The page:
Like any car ride, a bus trip can become boring, especially for children who ride the bus to school every day. Instead of causing trouble or falling asleep, children can play a variety of games on the bus that will build socialization skills and help pass the time. Teach your children these games to keep them busy and entertained when on long bus rides.
Start with the left-hand front seat on the bus. The player in the first seat comes up with a sentence or phrase and whispers it into the person’s ear that sits behind him. The message is passed along through whispers until it circles the bus and reaches the person in the right-hand front seat. That person says the phrase she has heard told and says it aloud to see how close it matches the original.
Who said it?
One player is assigned as the “It” person. He must close his eyes and slouch slightly in his seat. A random person on the bus then says, “I did it.” The “It” person must guess who said this phrase. If he is correct, the person who said “I did it” becomes the new guesser. If wrong, the “It” person must restart the round and try again.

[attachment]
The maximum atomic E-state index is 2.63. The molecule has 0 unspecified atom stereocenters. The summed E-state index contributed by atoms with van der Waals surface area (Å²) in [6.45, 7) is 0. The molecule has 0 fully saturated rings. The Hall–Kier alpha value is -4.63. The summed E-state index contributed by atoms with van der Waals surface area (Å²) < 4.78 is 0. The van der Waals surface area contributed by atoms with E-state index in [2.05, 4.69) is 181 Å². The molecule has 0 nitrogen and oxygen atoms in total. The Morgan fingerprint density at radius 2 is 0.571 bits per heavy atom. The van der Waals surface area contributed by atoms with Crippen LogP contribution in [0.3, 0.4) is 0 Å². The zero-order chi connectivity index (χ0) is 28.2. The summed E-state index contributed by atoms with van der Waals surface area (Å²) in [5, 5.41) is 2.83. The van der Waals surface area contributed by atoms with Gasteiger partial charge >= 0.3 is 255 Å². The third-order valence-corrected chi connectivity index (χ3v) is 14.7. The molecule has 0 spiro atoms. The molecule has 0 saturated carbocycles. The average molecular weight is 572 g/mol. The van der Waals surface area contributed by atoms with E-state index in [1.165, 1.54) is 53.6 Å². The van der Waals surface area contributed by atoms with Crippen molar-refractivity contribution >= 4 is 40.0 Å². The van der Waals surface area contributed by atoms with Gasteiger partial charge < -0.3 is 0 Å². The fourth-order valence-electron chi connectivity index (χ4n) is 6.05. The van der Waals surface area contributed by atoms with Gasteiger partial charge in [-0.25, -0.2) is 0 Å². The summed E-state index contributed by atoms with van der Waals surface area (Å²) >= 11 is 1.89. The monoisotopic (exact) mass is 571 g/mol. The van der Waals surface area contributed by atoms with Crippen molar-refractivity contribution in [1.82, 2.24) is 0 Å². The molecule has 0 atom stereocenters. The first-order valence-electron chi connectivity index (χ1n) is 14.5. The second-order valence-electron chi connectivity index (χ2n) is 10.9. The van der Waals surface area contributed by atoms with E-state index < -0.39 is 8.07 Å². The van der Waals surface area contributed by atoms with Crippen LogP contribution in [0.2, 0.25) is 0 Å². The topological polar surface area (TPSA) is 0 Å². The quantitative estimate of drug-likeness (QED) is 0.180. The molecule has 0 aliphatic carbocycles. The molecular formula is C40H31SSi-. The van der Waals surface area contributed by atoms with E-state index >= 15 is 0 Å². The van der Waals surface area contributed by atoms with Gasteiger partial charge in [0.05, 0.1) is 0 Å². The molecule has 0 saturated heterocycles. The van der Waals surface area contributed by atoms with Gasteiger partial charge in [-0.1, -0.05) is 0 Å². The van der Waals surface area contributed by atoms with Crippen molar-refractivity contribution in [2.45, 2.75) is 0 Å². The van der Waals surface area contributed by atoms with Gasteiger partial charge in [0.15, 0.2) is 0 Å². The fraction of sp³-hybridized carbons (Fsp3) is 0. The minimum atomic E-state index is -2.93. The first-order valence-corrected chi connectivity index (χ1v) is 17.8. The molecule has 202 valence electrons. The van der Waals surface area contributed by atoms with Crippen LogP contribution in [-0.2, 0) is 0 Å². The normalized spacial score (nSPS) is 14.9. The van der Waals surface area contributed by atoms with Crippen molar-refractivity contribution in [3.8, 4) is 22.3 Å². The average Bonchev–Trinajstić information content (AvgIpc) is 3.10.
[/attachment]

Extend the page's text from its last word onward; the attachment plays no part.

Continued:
Street Sign ABCs
Players must find every letter in the alphabet on street signs. License plates do not count, and the letters must be found in alphabetical order. Only one letter can be used per sign. For example, on a sign reading “Ballpark,” players can use the “A” but not the “B.” The "B" must be found on another sign. The first player to find all 26 letters is the winner.
The State Game
For bus trips on highways or out of state, the State Game is an easy and fast-paced activity. Players try to find as many different state license plates as possible. If there are more than four players, you can keep track of state-variant license plates. For example, the state of the Connecticut has a plain blue plate, a pet plate and a lighthouse plate.
A player chooses a random celebrity and acts like this person, giving out as few clues as possible. Players have to guess which celebrity the player is portraying. The one who guesses correctly takes the next turn acting. To keep the game more controlled, make a list of popular celebrities and put them into a hat. This method may be also be more challenging for players to act out.
Alan Donahue started writing professionally in 2003. He has been published in the Norwich Free Academy "Red & White," UNLV's "Rebel Yell" and on various websites. He is an expert on wrestling, movies and television. He placed second in the NFO Screenwriting Contest and received filmmaking awards from Manchester Community College and Norwich Free Academy. He currently attends Academy of Art University.